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Postharvest Tillage Reduces Downy Brome (Bromus tectorum L.) Infestations in Winter Wheat

  • Frank L. Young (a1), Alex G. Ogg (a2) and J. Richard Alldredge (a3)

Abstract

In the Pacific Northwest, downy brome continues to infest winter wheat, especially in low-rainfall areas where the winter wheat–summer fallow rotation is the dominant production system. In Washington, a study was conducted for 2 yr at two locations in the winter wheat–summer fallow region to determine the influence of four postharvest tillage treatments on vertical seed movement, seedbank depletion, and plant densities of downy brome. The four tillage implements included a disk, sweep plow, harrow, and skew treader. The study also included a no-till treatment for comparison. The sweep plow and disk led to the most vertical movement of downy brome seed compared with the no-till treatment. Approximately 75% of the fall postharvest seed in the no-till treatment was located either on the soil surface or in the 0- to 3-cm depth at both locations. In contrast, 75% of the seed in the disked treatment was located from 0 to 6 cm deep at both locations. The disk and sweep plow both decreased downy brome seed in the soil at the 0- to 3-cm depth compared with the harrow and no-till treatments. There was no difference in downy brome plant densities following postharvest tillage in the summer fallow due to any of the treatments. However, plant densities in the subsequent winter wheat crop were reduced by the disk and sweep plow compared with the no-till and skew-treader treatments. In general, seed densities as affected by the skew treader fell between the disk and the no-till treatments. The use of the sweep plow and the disk should be integrated into a weed management strategy for downy brome in the wheat–fallow region of the Pacific Northwest.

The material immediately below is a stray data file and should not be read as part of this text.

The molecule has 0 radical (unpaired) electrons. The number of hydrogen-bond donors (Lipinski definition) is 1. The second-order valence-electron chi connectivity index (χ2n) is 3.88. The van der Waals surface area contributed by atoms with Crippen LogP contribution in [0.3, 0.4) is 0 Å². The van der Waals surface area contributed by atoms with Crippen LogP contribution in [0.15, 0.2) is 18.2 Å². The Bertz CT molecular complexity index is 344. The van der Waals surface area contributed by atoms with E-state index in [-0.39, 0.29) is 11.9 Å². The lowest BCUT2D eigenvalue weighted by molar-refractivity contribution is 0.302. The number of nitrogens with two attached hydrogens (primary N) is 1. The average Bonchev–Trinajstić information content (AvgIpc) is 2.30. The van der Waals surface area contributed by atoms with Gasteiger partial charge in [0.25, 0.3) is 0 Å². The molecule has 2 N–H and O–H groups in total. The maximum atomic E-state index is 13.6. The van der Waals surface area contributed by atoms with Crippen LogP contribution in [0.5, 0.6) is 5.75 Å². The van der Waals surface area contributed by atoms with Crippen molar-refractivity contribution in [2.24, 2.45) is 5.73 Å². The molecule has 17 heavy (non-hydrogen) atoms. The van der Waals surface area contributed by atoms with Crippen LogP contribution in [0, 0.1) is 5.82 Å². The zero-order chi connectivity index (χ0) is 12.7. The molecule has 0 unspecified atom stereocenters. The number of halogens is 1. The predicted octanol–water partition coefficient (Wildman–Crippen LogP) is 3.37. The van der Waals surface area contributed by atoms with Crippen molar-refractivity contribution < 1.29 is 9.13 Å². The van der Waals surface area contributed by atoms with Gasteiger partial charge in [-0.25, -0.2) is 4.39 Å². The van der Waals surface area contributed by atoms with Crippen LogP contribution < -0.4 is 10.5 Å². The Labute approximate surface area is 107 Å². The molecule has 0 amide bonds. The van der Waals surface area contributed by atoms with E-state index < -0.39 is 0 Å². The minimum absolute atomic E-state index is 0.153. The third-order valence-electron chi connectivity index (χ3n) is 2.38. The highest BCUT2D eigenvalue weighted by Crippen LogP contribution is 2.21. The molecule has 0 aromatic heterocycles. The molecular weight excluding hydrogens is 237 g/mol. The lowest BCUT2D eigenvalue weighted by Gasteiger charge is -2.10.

En el Pacífico Noroeste, Bromus tectorum continúa infestando campos de trigo de invierno, especialmente en áreas con baja precipitación donde la rotación de trigo de invierno y barbecho de verano es el sistema dominante de producción. En Washington, se realizó un estudio por 2 años, en dos localidades en la región de rotación trigo de invierno y barbecho en verano, para determinar la influencia de cuatros tratamientos de labranza pos-cosecha sobre el movimiento vertical de la semilla, agotamiento del banco de semillas, y la densidad de plantas de B. tectorum. Los cuatro implementos de labranza fueron una rastra de discos, un cultivador de cuchilla, un cultivador de cincel, y un cultivador rotativo de dientes oblicuos. El estudio también incluyó un tratamiento de labranza cero para fines de comparación. El cultivador de cuchilla y la rastra de discos produjo el mayor movimiento vertical de semilla de B. tectorum al compararse con el tratamiento de labranza cero. Después de la cosecha en el otoño, aproximadamente 75% de la semilla en el tratamiento de labranza cero se localizó en la superficie del suelo o a una profundidad de 0 a 3 cm en ambas localidades. En cambio, 75% de la semilla en el tratamiento de rastra de discos se localizó de 0 a 6 cm de profundidad en ambas localidades. La rastra de discos y el cultivador de cuchillas disminuyeron la semilla de B. tectorum en el suelo de 0 a 3 cm de profundidad al compararse con los tratamientos de cultivador de cincel y la labranza cero. No hubo diferencia en la densidad de plantas de B. tectorum después de la labranza pos-cosecha en el barbecho de verano producto de los tratamientos. Sin embargo, la densidad de plantas en el siguiente cultivo de trigo de invierno se redujo con la rastra de discos y el cultivador de cuchillas al compararse con los tratamientos de labranza cero y el cultivador rotativo de dientes oblicuos. En general, la densidad de semillas producto del cultivador de dientes oblicuos estuvo entre los tratamientos de rastra de discos y la labranza cero. El uso del cultivador de cuchillas y la rastra de discos debería integrarse a estrategias de manejo de B. tectorum en la región de Pacífico Noroeste donde se tiene la rotación trigo-barbecho.

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Corresponding author

Corresponding author's E-mail: youngfl@wsu.edu.

References

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Keywords

Postharvest Tillage Reduces Downy Brome (Bromus tectorum L.) Infestations in Winter Wheat

  • Frank L. Young (a1), Alex G. Ogg (a2) and J. Richard Alldredge (a3)

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